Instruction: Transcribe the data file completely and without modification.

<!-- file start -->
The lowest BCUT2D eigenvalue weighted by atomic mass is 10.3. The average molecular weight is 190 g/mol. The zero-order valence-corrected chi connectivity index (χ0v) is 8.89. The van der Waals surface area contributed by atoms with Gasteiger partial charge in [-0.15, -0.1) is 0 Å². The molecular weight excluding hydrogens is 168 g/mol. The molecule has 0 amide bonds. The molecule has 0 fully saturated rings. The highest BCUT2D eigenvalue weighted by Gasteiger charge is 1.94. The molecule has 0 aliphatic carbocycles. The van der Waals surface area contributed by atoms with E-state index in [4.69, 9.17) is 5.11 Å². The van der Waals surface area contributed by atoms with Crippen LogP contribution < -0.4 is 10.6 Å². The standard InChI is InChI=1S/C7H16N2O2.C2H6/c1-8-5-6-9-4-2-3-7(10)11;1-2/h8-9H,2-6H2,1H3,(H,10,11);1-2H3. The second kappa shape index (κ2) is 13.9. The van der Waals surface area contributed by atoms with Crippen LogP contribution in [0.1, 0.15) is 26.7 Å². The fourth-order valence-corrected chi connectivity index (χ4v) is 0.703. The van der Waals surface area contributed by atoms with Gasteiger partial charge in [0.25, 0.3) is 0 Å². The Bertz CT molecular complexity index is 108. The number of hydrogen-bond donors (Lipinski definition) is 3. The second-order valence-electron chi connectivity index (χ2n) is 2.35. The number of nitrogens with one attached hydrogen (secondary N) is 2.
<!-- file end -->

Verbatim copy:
The lowest BCUT2D eigenvalue weighted by atomic mass is 10.3. The average molecular weight is 190 g/mol. The zero-order valence-corrected chi connectivity index (χ0v) is 8.89. The van der Waals surface area contributed by atoms with Gasteiger partial charge in [-0.15, -0.1) is 0 Å². The molecular weight excluding hydrogens is 168 g/mol. The molecule has 0 amide bonds. The molecule has 0 fully saturated rings. The highest BCUT2D eigenvalue weighted by Gasteiger charge is 1.94. The molecule has 0 aliphatic carbocycles. The van der Waals surface area contributed by atoms with E-state index in [4.69, 9.17) is 5.11 Å². The van der Waals surface area contributed by atoms with Crippen LogP contribution < -0.4 is 10.6 Å². The standard InChI is InChI=1S/C7H16N2O2.C2H6/c1-8-5-6-9-4-2-3-7(10)11;1-2/h8-9H,2-6H2,1H3,(H,10,11);1-2H3. The second kappa shape index (κ2) is 13.9. The van der Waals surface area contributed by atoms with Crippen LogP contribution in [0.1, 0.15) is 26.7 Å². The fourth-order valence-corrected chi connectivity index (χ4v) is 0.703. The van der Waals surface area contributed by atoms with Gasteiger partial charge in [0.25, 0.3) is 0 Å². The Bertz CT molecular complexity index is 108. The number of hydrogen-bond donors (Lipinski definition) is 3. The second-order valence-electron chi connectivity index (χ2n) is 2.35. The number of nitrogens with one attached hydrogen (secondary N) is 2.